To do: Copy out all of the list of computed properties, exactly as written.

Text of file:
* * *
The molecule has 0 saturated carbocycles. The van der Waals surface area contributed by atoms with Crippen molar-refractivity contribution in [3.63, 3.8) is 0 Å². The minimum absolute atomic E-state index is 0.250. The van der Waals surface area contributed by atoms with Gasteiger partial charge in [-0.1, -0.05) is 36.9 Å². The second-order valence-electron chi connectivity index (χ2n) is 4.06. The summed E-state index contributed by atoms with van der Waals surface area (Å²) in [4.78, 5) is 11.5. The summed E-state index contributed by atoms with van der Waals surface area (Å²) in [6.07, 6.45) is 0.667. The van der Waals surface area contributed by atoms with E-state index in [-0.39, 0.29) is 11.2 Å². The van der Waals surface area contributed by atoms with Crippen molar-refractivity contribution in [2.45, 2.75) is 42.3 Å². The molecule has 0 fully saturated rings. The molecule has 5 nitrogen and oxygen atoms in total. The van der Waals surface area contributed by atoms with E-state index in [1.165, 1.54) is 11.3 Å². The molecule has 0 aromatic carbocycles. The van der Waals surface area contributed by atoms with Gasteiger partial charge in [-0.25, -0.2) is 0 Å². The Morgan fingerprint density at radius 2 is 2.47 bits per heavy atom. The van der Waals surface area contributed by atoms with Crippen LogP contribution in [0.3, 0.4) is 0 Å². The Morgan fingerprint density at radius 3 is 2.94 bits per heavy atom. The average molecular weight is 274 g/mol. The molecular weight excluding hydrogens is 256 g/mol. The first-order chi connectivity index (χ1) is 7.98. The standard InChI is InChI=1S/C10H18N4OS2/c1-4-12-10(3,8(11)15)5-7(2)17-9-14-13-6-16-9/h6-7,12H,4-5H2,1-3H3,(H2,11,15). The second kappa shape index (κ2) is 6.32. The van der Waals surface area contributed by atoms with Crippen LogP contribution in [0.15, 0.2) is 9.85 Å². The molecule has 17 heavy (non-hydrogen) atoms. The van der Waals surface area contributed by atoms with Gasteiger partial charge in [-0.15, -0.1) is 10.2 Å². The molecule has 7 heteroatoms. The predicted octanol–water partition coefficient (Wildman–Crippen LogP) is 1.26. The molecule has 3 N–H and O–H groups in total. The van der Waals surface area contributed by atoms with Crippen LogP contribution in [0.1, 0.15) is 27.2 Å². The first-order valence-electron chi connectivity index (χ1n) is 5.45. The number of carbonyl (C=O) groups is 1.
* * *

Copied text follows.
The molecule has 0 saturated carbocycles. The van der Waals surface area contributed by atoms with Crippen molar-refractivity contribution in [3.63, 3.8) is 0 Å². The minimum absolute atomic E-state index is 0.250. The van der Waals surface area contributed by atoms with Gasteiger partial charge in [-0.1, -0.05) is 36.9 Å². The second-order valence-electron chi connectivity index (χ2n) is 4.06. The summed E-state index contributed by atoms with van der Waals surface area (Å²) in [4.78, 5) is 11.5. The summed E-state index contributed by atoms with van der Waals surface area (Å²) in [6.07, 6.45) is 0.667. The van der Waals surface area contributed by atoms with E-state index in [-0.39, 0.29) is 11.2 Å². The van der Waals surface area contributed by atoms with Crippen molar-refractivity contribution in [2.45, 2.75) is 42.3 Å². The molecule has 0 fully saturated rings. The molecule has 5 nitrogen and oxygen atoms in total. The van der Waals surface area contributed by atoms with E-state index in [1.165, 1.54) is 11.3 Å². The molecule has 0 aromatic carbocycles. The van der Waals surface area contributed by atoms with Gasteiger partial charge in [-0.25, -0.2) is 0 Å². The Morgan fingerprint density at radius 2 is 2.47 bits per heavy atom. The van der Waals surface area contributed by atoms with Crippen LogP contribution in [0.3, 0.4) is 0 Å². The Morgan fingerprint density at radius 3 is 2.94 bits per heavy atom. The average molecular weight is 274 g/mol. The molecular weight excluding hydrogens is 256 g/mol. The first-order chi connectivity index (χ1) is 7.98. The standard InChI is InChI=1S/C10H18N4OS2/c1-4-12-10(3,8(11)15)5-7(2)17-9-14-13-6-16-9/h6-7,12H,4-5H2,1-3H3,(H2,11,15). The second kappa shape index (κ2) is 6.32. The van der Waals surface area contributed by atoms with Crippen LogP contribution in [0.15, 0.2) is 9.85 Å². The molecule has 17 heavy (non-hydrogen) atoms. The van der Waals surface area contributed by atoms with Gasteiger partial charge in [-0.15, -0.1) is 10.2 Å². The molecule has 7 heteroatoms. The predicted octanol–water partition coefficient (Wildman–Crippen LogP) is 1.26. The molecule has 3 N–H and O–H groups in total. The van der Waals surface area contributed by atoms with Crippen LogP contribution in [0.1, 0.15) is 27.2 Å². The first-order valence-electron chi connectivity index (χ1n) is 5.45. The number of carbonyl (C=O) groups is 1.